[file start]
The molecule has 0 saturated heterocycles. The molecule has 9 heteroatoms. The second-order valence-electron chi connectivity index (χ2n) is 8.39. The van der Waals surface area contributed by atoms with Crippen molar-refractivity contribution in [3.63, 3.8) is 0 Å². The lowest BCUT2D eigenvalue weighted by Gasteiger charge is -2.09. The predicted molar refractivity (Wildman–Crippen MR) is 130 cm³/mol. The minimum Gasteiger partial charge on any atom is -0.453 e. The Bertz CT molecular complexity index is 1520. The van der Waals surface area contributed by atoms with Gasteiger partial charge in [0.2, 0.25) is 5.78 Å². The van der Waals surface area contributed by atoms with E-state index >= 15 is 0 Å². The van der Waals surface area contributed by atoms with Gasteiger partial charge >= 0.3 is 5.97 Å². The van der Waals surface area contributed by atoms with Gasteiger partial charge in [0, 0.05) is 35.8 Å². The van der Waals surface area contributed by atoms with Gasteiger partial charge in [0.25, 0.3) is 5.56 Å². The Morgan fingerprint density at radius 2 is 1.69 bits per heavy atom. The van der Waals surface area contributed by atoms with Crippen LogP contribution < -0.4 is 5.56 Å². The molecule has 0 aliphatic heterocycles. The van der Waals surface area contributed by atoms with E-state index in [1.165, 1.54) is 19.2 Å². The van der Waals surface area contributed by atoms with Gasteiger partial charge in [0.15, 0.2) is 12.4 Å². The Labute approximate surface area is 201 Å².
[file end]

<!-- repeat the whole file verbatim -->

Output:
The molecule has 0 saturated heterocycles. The molecule has 9 heteroatoms. The second-order valence-electron chi connectivity index (χ2n) is 8.39. The van der Waals surface area contributed by atoms with Crippen molar-refractivity contribution in [3.63, 3.8) is 0 Å². The lowest BCUT2D eigenvalue weighted by Gasteiger charge is -2.09. The predicted molar refractivity (Wildman–Crippen MR) is 130 cm³/mol. The minimum Gasteiger partial charge on any atom is -0.453 e. The Bertz CT molecular complexity index is 1520. The van der Waals surface area contributed by atoms with Gasteiger partial charge in [0.2, 0.25) is 5.78 Å². The van der Waals surface area contributed by atoms with E-state index >= 15 is 0 Å². The van der Waals surface area contributed by atoms with Gasteiger partial charge >= 0.3 is 5.97 Å². The van der Waals surface area contributed by atoms with Gasteiger partial charge in [0, 0.05) is 35.8 Å². The van der Waals surface area contributed by atoms with Gasteiger partial charge in [0.25, 0.3) is 5.56 Å². The Morgan fingerprint density at radius 2 is 1.69 bits per heavy atom. The van der Waals surface area contributed by atoms with Crippen LogP contribution < -0.4 is 5.56 Å². The molecule has 0 aliphatic heterocycles. The van der Waals surface area contributed by atoms with E-state index in [1.165, 1.54) is 19.2 Å². The van der Waals surface area contributed by atoms with Gasteiger partial charge in [0.15, 0.2) is 12.4 Å². The Labute approximate surface area is 201 Å².